Forum for Science, Industry and Business

Sponsored by:     3M 
Search our Site:

 

Queens’s scientists reveal first settlers to colonise Ireland

18.04.2007
You may well ask the question, where did the animals and plants of modern day Ireland and Britain come from? Published in the prestigious journal, Proceedings of the Royal Society, scientists at Queen’s University Belfast have uncovered evidence that stoats survived in Ireland at the coldest point of the last Ice Age, 23,500 years ago.

The research has revealed that despite few animals or plants surviving the millennia of freezing cold and ice, the Irish stoats had real staying power. The Irish lineage of these small carnivores that eat mice, rabbits and birds is unique according to the research.

The scientists reached their conclusions by studying the wiry mammal’s DNA collected from museum collections and gamekeepers.

Explaining the research findings, Dr Robbie McDonald, Manager of Quercus at Queen’s, explained: “These tenacious carnivores probably survived the extreme cold at the peak of the last Ice Age by living under the snow and eating lemmings, just as they do in Greenland today.

“Irish stoats are a diverse and ancient lineage, this study provides the first compelling evidence that a species of mammal found in Ireland today actually survived throughout the worst of the Ice Age weather.

“The Irish fauna is a very unusual mix of native and introduced species, but we tend to overlook the unique nature of the Irish gene pool of many species, such as stoats and hares. This work helps identify which species should be a priority for conserving the Irish natural heritage.”

Genetic research has found that the Irish lineage of stoats is about 23,500 years old, compared to the British lineage, which is about 12,000 years old.

Stoats are found over a wide range of temperature conditions ranging from warm temperate to artic. While they currently occur in the high Artic of Greenland and Canada, feeding on lemmings, it is known from fossils that lemmings survived in Ireland providing a potential food supply during the Last Glacial Maximum (LGM).

Lisa Mitchell | alfa
Further information:
http://www.qub.ac.uk

More articles from Agricultural and Forestry Science:

nachricht Microjet generator for highly viscous fluids
13.02.2018 | Tokyo University of Agriculture and Technology

nachricht Sweet route to greater yields
08.02.2018 | Rothamsted Research

All articles from Agricultural and Forestry Science >>>

The most recent press releases about innovation >>>

Die letzten 5 Focus-News des innovations-reports im Überblick:

Im Focus: Attoseconds break into atomic interior

A newly developed laser technology has enabled physicists in the Laboratory for Attosecond Physics (jointly run by LMU Munich and the Max Planck Institute of Quantum Optics) to generate attosecond bursts of high-energy photons of unprecedented intensity. This has made it possible to observe the interaction of multiple photons in a single such pulse with electrons in the inner orbital shell of an atom.

In order to observe the ultrafast electron motion in the inner shells of atoms with short light pulses, the pulses must not only be ultrashort, but very...

Im Focus: Good vibrations feel the force

A group of researchers led by Andrea Cavalleri at the Max Planck Institute for Structure and Dynamics of Matter (MPSD) in Hamburg has demonstrated a new method enabling precise measurements of the interatomic forces that hold crystalline solids together. The paper Probing the Interatomic Potential of Solids by Strong-Field Nonlinear Phononics, published online in Nature, explains how a terahertz-frequency laser pulse can drive very large deformations of the crystal.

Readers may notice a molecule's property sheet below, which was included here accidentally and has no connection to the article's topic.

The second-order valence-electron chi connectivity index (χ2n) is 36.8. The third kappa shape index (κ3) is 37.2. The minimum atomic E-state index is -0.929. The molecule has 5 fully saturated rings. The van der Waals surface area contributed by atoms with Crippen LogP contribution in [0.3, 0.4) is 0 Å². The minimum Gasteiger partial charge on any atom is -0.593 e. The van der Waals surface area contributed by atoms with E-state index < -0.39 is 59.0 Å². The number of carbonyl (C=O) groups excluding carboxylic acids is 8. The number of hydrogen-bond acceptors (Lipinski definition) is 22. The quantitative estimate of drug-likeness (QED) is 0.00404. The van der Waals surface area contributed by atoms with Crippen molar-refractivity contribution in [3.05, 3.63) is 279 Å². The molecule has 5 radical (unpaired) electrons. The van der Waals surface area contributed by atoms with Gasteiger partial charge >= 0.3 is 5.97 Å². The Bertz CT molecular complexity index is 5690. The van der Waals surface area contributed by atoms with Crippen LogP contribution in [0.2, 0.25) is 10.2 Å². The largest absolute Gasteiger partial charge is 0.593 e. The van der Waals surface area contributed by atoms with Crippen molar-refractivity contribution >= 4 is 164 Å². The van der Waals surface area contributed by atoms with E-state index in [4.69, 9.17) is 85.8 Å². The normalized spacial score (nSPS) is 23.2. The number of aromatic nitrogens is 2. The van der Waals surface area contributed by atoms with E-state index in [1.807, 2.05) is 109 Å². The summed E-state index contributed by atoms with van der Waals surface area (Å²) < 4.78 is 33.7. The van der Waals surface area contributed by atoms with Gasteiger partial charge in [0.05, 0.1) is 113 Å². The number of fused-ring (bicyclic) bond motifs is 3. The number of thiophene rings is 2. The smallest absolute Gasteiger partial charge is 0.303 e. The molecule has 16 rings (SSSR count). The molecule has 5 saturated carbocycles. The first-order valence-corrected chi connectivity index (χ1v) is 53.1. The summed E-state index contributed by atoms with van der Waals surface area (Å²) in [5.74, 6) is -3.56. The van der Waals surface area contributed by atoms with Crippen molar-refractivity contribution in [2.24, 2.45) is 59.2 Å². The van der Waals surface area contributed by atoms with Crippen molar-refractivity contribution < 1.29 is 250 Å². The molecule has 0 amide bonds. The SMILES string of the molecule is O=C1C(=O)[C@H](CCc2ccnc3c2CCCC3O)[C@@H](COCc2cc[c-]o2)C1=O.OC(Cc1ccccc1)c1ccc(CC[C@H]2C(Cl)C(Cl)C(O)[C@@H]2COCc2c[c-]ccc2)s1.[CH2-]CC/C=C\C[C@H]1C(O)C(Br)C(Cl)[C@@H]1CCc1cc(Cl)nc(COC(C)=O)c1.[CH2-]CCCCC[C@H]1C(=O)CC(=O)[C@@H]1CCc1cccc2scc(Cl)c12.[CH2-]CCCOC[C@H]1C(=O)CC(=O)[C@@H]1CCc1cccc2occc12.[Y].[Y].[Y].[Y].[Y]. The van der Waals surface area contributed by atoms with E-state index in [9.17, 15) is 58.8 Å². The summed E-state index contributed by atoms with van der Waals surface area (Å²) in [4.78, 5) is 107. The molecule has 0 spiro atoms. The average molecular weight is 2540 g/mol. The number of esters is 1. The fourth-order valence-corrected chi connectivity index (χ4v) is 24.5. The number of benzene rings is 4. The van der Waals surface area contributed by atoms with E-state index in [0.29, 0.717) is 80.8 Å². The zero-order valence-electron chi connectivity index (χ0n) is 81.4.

By measuring the highly unusual atomic trajectories under extreme electromagnetic transients, the MPSD group could reconstruct how rigid the atomic bonds are...

Im Focus: Developing reliable quantum computers

International research team makes important step on the path to solving certification problems

Quantum computers may one day solve algorithmic problems which even the biggest supercomputers today can’t manage. But how do you test a quantum computer to...

Im Focus: In best circles: First integrated circuit from self-assembled polymer

For the first time, a team of researchers at the Max-Planck Institute (MPI) for Polymer Research in Mainz, Germany, has succeeded in making an integrated circuit (IC) from just a monolayer of a semiconducting polymer via a bottom-up, self-assembly approach.

In the self-assembly process, the semiconducting polymer arranges itself into an ordered monolayer in a transistor. The transistors are binary switches used...

Im Focus: Demonstration of a single molecule piezoelectric effect

Breakthrough provides a new concept of the design of molecular motors, sensors and electricity generators at nanoscale

Researchers from the Institute of Organic Chemistry and Biochemistry of the CAS (IOCB Prague), Institute of Physics of the CAS (IP CAS) and Palacký University...

All Focus news of the innovation-report >>>

Anzeige

Anzeige

VideoLinks
Industry & Economy
Event News

2nd International Conference on High Temperature Shape Memory Alloys (HTSMAs)

15.02.2018 | Event News

Aachen DC Grid Summit 2018

13.02.2018 | Event News

How Global Climate Policy Can Learn from the Energy Transition

12.02.2018 | Event News

 
Latest News

Basque researchers turn light upside down

23.02.2018 | Physics and Astronomy

Finnish research group discovers a new immune system regulator

23.02.2018 | Health and Medicine

Attoseconds break into atomic interior

23.02.2018 | Physics and Astronomy

VideoLinks
Science & Research
Overview of more VideoLinks >>>